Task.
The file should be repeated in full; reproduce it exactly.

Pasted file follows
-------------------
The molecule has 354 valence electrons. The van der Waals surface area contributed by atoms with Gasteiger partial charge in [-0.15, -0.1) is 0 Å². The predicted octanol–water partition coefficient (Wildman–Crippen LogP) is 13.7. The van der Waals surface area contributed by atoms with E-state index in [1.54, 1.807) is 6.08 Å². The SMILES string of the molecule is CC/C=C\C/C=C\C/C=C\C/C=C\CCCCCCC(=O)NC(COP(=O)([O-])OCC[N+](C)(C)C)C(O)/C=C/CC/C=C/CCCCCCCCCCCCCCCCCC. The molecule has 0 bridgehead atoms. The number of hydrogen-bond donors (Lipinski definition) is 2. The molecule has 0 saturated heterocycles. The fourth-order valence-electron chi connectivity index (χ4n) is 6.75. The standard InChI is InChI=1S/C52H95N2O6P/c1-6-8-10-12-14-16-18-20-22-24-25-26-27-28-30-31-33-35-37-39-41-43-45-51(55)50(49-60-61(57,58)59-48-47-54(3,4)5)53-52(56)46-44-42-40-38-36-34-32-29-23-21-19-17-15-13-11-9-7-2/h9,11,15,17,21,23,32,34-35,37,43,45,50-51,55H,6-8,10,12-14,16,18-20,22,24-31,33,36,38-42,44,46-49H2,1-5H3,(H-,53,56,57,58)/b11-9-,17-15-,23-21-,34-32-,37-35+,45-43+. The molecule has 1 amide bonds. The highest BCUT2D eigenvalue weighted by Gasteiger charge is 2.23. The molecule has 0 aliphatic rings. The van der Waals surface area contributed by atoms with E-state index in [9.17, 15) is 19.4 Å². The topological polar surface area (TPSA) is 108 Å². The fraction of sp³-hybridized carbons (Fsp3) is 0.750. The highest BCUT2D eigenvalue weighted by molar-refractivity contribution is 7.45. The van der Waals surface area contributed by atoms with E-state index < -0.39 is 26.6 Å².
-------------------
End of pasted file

The molecule has 354 valence electrons. The van der Waals surface area contributed by atoms with Gasteiger partial charge in [-0.15, -0.1) is 0 Å². The predicted octanol–water partition coefficient (Wildman–Crippen LogP) is 13.7. The van der Waals surface area contributed by atoms with E-state index in [1.54, 1.807) is 6.08 Å². The SMILES string of the molecule is CC/C=C\C/C=C\C/C=C\C/C=C\CCCCCCC(=O)NC(COP(=O)([O-])OCC[N+](C)(C)C)C(O)/C=C/CC/C=C/CCCCCCCCCCCCCCCCCC. The molecule has 0 bridgehead atoms. The number of hydrogen-bond donors (Lipinski definition) is 2. The molecule has 0 saturated heterocycles. The fourth-order valence-electron chi connectivity index (χ4n) is 6.75. The standard InChI is InChI=1S/C52H95N2O6P/c1-6-8-10-12-14-16-18-20-22-24-25-26-27-28-30-31-33-35-37-39-41-43-45-51(55)50(49-60-61(57,58)59-48-47-54(3,4)5)53-52(56)46-44-42-40-38-36-34-32-29-23-21-19-17-15-13-11-9-7-2/h9,11,15,17,21,23,32,34-35,37,43,45,50-51,55H,6-8,10,12-14,16,18-20,22,24-31,33,36,38-42,44,46-49H2,1-5H3,(H-,53,56,57,58)/b11-9-,17-15-,23-21-,34-32-,37-35+,45-43+. The molecule has 1 amide bonds. The highest BCUT2D eigenvalue weighted by Gasteiger charge is 2.23. The molecule has 0 aliphatic rings. The van der Waals surface area contributed by atoms with E-state index in [9.17, 15) is 19.4 Å². The topological polar surface area (TPSA) is 108 Å². The fraction of sp³-hybridized carbons (Fsp3) is 0.750. The highest BCUT2D eigenvalue weighted by molar-refractivity contribution is 7.45. The van der Waals surface area contributed by atoms with E-state index < -0.39 is 26.6 Å².